The reform legislation providing for: (1) the one-year revival of time-barred claims relating to latent effects of exposure to the five specified substances; and (2) the new discovery-based Statute of Limitations applicable to non-time-barred toxic tort claims generally is the result of extensive legislative study, debate and compromise. The purpose of the legislation was to correct the injustice caused by the old exposure-based Statute of Limitations which sometimes barred claims involving latent injuries caused by exposure to toxic substances before the victim was even aware of any injury. In response, after years of debate, the Legislature amended the Statute of Limitations (CPLR 214-c) to provide that toxic tort claims that were not yet time barred must be brought within three years of discovery of the injury. At the same time, the Legislature enacted the revival provision at issue in this case, which revived for a one-year period, which has since expired, otherwise time-barred claims relating to exposure to the five toxic substances. The discovery rule was considered by the Legislature and included only in the section relating to claims that are not yet time barred (CPLR 214-c) and not in the revival portion of the package. Clearly, the Legislature was cognizant of the difficulties and potential inequities relating to discovery of latent injuries caused by toxic substances and the limits placed upon claimants by the state of scientific or medical knowledge at a given time. Still, the Legislature decided not to include a discovery rule in the revival provision and determined that only certain wrongful death claims should be revived.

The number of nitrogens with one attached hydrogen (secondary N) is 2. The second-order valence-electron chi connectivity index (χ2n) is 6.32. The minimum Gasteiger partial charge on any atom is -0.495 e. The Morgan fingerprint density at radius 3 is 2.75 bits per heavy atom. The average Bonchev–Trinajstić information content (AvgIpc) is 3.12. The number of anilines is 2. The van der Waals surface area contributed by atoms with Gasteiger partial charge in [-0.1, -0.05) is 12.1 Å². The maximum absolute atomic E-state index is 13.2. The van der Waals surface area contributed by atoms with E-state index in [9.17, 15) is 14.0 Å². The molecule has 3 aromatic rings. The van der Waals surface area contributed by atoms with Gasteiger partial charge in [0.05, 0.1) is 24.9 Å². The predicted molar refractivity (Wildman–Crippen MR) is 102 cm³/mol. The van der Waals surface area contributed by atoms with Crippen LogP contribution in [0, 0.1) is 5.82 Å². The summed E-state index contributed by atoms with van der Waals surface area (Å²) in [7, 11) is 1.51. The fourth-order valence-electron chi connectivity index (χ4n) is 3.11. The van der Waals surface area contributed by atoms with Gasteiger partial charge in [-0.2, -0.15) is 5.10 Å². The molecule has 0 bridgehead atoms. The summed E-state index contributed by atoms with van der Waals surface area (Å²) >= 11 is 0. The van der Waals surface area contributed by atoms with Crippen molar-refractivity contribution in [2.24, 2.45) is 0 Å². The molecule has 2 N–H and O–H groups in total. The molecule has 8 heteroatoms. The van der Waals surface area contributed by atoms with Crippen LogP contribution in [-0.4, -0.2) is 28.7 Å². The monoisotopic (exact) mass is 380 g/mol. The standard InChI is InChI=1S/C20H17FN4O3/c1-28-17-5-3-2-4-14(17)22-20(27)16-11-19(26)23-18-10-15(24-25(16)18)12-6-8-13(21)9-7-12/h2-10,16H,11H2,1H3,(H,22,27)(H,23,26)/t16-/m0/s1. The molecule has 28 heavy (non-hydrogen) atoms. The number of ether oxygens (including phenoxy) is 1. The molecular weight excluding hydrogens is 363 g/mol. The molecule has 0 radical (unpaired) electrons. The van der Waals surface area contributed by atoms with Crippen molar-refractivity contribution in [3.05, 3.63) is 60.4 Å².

Although the legislative design may work an injustice in this case merely because the decedent died while under disability of infancy, it would be improper to judicially extend the revival provision as it relates to wrongful death claims. The need for such an extension must be left for consideration by the Legislature. This decision speaks only to the viability of plaintiff's wrongful death claim and does not address the availability of a remedy for her pain and suffering prior to death.
Plaintiff further contends that defendants are estopped from asserting the bar of the Statute of Limitations because defendants' wrongful conduct prevented the timely commencement of this action. Presumably, plaintiff refers to allegations that DES manufacturers misled consumers and breached a continuing duty to warn of risks associated with DES by concealing facts which would have connected decedent's cancer and death with the ingestion of DES by her mother. Plaintiff's contentions relating to concealment of unspecified facts are insufficient to extend the Statute of Limitations. Moreover, it has been held that a manufacturer's duty to warn consumers of known defects in its products may not act to toll the Statute of Limitations relating to a wrong which has already occurred. Finally, plaintiff has presented no evidence to raise an issue of fact regarding equitable estoppel to toll the Statute of Limitations because of any concealment of facts (see, Fleishman v Lilly Co., Sup Ct, Queens County, Dec. 18, 1981, index No. 2259-80, affd 96 A.D.2d 825, affd 62 N.Y.2d 888).
Accordingly, the motion to dismiss plaintiff's claims for wrongful death (second, fourth and sixth causes of action) is granted.